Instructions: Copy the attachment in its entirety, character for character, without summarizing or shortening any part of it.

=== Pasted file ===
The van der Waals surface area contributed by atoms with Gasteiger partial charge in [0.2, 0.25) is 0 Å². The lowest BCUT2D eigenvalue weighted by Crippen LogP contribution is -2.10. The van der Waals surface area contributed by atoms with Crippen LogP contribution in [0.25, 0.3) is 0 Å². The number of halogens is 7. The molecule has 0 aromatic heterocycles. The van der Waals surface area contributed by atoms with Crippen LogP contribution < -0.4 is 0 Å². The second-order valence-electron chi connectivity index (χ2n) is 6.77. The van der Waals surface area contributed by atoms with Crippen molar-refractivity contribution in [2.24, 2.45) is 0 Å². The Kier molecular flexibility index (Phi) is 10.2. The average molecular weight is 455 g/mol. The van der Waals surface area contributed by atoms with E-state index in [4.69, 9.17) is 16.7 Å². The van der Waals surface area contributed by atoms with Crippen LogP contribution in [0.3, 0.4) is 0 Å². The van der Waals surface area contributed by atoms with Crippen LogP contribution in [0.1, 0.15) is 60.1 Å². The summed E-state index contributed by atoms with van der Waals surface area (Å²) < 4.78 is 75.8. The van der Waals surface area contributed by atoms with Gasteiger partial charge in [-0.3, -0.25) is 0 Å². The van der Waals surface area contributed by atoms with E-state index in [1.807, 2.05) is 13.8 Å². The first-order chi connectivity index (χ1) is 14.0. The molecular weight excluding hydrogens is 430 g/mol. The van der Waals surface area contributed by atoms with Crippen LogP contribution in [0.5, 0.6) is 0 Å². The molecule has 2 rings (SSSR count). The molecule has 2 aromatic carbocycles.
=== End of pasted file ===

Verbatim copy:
The van der Waals surface area contributed by atoms with Gasteiger partial charge in [0.2, 0.25) is 0 Å². The lowest BCUT2D eigenvalue weighted by Crippen LogP contribution is -2.10. The van der Waals surface area contributed by atoms with Crippen LogP contribution in [0.25, 0.3) is 0 Å². The number of halogens is 7. The molecule has 0 aromatic heterocycles. The van der Waals surface area contributed by atoms with Crippen LogP contribution < -0.4 is 0 Å². The second-order valence-electron chi connectivity index (χ2n) is 6.77. The van der Waals surface area contributed by atoms with Crippen molar-refractivity contribution in [2.24, 2.45) is 0 Å². The Kier molecular flexibility index (Phi) is 10.2. The average molecular weight is 455 g/mol. The van der Waals surface area contributed by atoms with E-state index in [4.69, 9.17) is 16.7 Å². The van der Waals surface area contributed by atoms with Crippen LogP contribution in [0.3, 0.4) is 0 Å². The van der Waals surface area contributed by atoms with Crippen LogP contribution in [0.1, 0.15) is 60.1 Å². The summed E-state index contributed by atoms with van der Waals surface area (Å²) < 4.78 is 75.8. The van der Waals surface area contributed by atoms with Gasteiger partial charge in [-0.3, -0.25) is 0 Å². The van der Waals surface area contributed by atoms with E-state index in [1.807, 2.05) is 13.8 Å². The first-order chi connectivity index (χ1) is 14.0. The molecular weight excluding hydrogens is 430 g/mol. The van der Waals surface area contributed by atoms with Crippen LogP contribution in [0.5, 0.6) is 0 Å². The molecule has 2 rings (SSSR count). The molecule has 2 aromatic carbocycles.